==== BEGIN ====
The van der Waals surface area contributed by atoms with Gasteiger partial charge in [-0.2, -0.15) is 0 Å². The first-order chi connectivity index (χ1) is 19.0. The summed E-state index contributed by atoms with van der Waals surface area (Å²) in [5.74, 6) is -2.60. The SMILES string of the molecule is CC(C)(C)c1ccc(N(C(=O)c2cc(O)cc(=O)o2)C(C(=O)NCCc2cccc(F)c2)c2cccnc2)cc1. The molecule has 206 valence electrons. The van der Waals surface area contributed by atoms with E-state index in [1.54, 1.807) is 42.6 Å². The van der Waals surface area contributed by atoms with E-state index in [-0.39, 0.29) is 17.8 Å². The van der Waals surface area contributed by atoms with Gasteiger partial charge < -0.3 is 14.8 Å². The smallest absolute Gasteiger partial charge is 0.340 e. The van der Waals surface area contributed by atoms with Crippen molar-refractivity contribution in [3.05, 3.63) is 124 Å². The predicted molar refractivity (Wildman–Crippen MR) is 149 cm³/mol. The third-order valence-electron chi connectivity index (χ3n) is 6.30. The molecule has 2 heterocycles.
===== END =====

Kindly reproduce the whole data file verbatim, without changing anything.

The van der Waals surface area contributed by atoms with Gasteiger partial charge in [-0.2, -0.15) is 0 Å². The first-order chi connectivity index (χ1) is 19.0. The summed E-state index contributed by atoms with van der Waals surface area (Å²) in [5.74, 6) is -2.60. The SMILES string of the molecule is CC(C)(C)c1ccc(N(C(=O)c2cc(O)cc(=O)o2)C(C(=O)NCCc2cccc(F)c2)c2cccnc2)cc1. The molecule has 206 valence electrons. The van der Waals surface area contributed by atoms with E-state index in [1.54, 1.807) is 42.6 Å². The van der Waals surface area contributed by atoms with E-state index in [-0.39, 0.29) is 17.8 Å². The van der Waals surface area contributed by atoms with Gasteiger partial charge < -0.3 is 14.8 Å². The smallest absolute Gasteiger partial charge is 0.340 e. The van der Waals surface area contributed by atoms with Crippen molar-refractivity contribution in [3.05, 3.63) is 124 Å². The predicted molar refractivity (Wildman–Crippen MR) is 149 cm³/mol. The third-order valence-electron chi connectivity index (χ3n) is 6.30. The molecule has 2 heterocycles.